Appeal, No. 173, March T., 1952, from judgment of Court of Common Pleas of Allegheny County, Jan. T., 1946, No. 215, in case of Bennett Martin v. Samuel R. Wilson. Judgment reversed; reargument refused November 28, 1952.
John A. Metz, Jr., with him Metz & Metz and Baldrige & Silhol, for appellant.
William Kaufman, with him Roland A. McCrady and McCrady & Nicklas, for appellee.
Before Drew, C.j., Stern, Stearne, Jones, Bell, Chidsey and Musmanno, JJ.
OPINION BY MR. CHIEF JUSTICE HORACE STERN
This case turns largely on a question of pleading under the new rules of civil procedure.
Plaintiff alleged in his statement of claim that defendant was the owner of 240 shares of an outstanding issue of 250 shares of the common stock of the Cooke-Wilson Electric Supply Company, a Pennsylvania corporation; that on October 1, 1945 he offered to sell those shares to plaintiff for $372 per share, or a total sum of $89,280; that plaintiff orally accepted this offer, paid defendant $2,000 on account, and arranged for payment of the balance and transfer of the stock for the following day, October 2; that he was prepared with the necessary funds at that time to make settlement but defendant refused delivery of the shares, and, on the contrary, sold them on that very day to other persons for $100,000. Accordingly, plaintiff claimed damages for breach of contract. Defendant, in his answer, denied all these allegations, and, in "New Matter", averred that he owned only 140 shares of the stock; that he had agreed in writing to sell to plaintiff 14 of the shares for $372 per share; that plaintiff gave defendant a check in the sum of $2,000 but the check was not good; that a new check was given defendant but he refused to accept it, returned it to plaintiff, and informed him that his offer was withdrawn, and it was then and there agreed by the parties "that the deal was off and the incident closed." Plaintiff filed an answer to the "New Matter" in which he alleged that defendant's agreement for the sale of 14 shares was not the only writing executed by him but that there were other writings which were agreed upon by the parties as "part of the machinery" for the carrying out of the oral agreement; he stated also that the check which he had given defendant was good. Defendant, replying to plaintiff's answer, averred that there were no writings for the sale of any stock other than the one for the sale of the 14 shares.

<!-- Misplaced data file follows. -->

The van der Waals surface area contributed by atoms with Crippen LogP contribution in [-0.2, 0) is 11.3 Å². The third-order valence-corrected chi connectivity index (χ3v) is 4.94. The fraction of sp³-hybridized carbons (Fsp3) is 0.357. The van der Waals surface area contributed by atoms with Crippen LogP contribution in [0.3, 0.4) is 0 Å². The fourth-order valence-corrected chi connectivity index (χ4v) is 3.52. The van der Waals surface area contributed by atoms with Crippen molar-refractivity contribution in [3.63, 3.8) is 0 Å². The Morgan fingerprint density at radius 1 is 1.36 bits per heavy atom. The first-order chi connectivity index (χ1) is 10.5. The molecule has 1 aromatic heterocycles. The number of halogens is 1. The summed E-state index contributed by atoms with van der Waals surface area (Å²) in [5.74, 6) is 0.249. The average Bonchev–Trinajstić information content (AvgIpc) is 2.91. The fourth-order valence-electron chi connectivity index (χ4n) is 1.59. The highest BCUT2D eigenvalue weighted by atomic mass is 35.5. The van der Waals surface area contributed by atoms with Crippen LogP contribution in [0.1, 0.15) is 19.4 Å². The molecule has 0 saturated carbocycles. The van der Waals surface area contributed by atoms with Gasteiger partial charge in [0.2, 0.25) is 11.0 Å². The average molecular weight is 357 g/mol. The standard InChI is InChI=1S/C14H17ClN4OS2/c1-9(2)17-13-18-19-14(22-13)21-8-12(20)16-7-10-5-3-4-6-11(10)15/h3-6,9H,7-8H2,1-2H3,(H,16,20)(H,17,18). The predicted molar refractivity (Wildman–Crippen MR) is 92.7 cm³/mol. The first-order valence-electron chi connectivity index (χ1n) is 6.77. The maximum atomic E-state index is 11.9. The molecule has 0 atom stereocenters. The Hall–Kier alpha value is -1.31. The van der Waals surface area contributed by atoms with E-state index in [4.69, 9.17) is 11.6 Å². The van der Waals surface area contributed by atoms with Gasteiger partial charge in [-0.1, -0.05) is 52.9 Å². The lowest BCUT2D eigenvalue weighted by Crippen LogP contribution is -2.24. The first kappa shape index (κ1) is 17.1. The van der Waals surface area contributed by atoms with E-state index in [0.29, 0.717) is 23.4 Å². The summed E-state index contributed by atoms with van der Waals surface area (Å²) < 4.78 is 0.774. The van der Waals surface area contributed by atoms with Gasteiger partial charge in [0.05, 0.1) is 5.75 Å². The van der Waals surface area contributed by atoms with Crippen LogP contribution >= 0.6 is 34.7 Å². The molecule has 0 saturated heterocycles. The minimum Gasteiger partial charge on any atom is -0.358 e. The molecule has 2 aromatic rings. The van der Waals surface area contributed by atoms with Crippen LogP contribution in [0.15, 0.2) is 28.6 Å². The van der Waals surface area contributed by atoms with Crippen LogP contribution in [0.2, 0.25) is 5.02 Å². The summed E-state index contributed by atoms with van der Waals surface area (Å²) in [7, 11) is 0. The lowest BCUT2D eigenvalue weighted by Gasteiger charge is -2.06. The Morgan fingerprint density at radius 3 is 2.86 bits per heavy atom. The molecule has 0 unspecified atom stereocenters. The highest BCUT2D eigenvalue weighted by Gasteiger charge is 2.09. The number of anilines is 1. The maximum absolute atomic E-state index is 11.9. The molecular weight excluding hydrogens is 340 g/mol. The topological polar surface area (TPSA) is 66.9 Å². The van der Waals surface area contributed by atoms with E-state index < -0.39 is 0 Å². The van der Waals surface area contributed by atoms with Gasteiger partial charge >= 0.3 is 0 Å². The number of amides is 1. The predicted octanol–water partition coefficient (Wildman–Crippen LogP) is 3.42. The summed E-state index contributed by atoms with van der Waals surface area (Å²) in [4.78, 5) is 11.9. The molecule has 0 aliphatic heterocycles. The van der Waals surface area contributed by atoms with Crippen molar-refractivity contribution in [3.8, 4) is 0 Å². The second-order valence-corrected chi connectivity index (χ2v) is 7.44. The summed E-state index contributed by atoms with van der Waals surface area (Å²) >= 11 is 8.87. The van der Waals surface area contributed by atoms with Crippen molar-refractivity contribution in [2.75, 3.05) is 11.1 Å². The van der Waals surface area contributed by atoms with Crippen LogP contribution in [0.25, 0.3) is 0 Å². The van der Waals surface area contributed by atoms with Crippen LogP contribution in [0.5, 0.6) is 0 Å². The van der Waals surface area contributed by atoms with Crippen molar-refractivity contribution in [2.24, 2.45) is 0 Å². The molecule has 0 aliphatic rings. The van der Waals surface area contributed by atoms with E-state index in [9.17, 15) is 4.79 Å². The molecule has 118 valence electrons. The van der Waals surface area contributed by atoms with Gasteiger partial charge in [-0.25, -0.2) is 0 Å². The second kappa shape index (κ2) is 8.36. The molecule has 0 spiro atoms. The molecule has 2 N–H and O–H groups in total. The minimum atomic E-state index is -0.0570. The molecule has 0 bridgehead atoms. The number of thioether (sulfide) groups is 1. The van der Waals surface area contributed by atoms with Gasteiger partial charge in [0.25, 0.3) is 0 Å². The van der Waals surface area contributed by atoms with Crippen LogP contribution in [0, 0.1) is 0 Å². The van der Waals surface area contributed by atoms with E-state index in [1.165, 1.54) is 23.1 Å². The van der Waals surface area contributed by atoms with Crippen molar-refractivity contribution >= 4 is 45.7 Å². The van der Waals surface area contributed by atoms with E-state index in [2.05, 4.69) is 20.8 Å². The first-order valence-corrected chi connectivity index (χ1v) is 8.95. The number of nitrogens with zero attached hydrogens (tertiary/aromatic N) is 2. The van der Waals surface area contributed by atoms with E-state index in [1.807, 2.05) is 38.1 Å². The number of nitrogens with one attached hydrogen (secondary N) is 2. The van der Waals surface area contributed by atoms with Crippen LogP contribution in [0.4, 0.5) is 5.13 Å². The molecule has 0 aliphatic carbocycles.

Plaintiff had been in the employ of the Cooke-Wilson Electric Supply Company for a long period of time.
He owned ten shares of its stock which, with the 240 shares alleged to have been owned by defendant, constituted all the outstanding shares. Defendant had been president of the company for several years. Plaintiff testified that defendant, desiring to terminate his connection with the company because he wished to live in California, agreed, in September, 1945, to sell his stock to plaintiff. Plaintiff thereupon, according to his testimony at the trial, made arrangements to enable him to finance the purchase. He stated that he had enough funds of his own to pay for 14 shares, that he borrowed the amount necessary to pay for 14 more from a friend, one J. C. Cohen, and that he negotiated a loan with the Manufacturers' Trading Corporation in Cleveland in an amount sufficient to pay for 212 shares, the lender stipulating that those shares should be transferred to the Cooke-Wilson Electric Supply Company to be held by it as treasury stock until the loan was paid off.*fn1 Plaintiff claimed that he explained this to defendant and arranged with him that defendant would sign three writings, one agreeing to sell 212 shares to the Cooke-Wilson Electric Supply Company (this in order to meet the condition imposed by the lending ...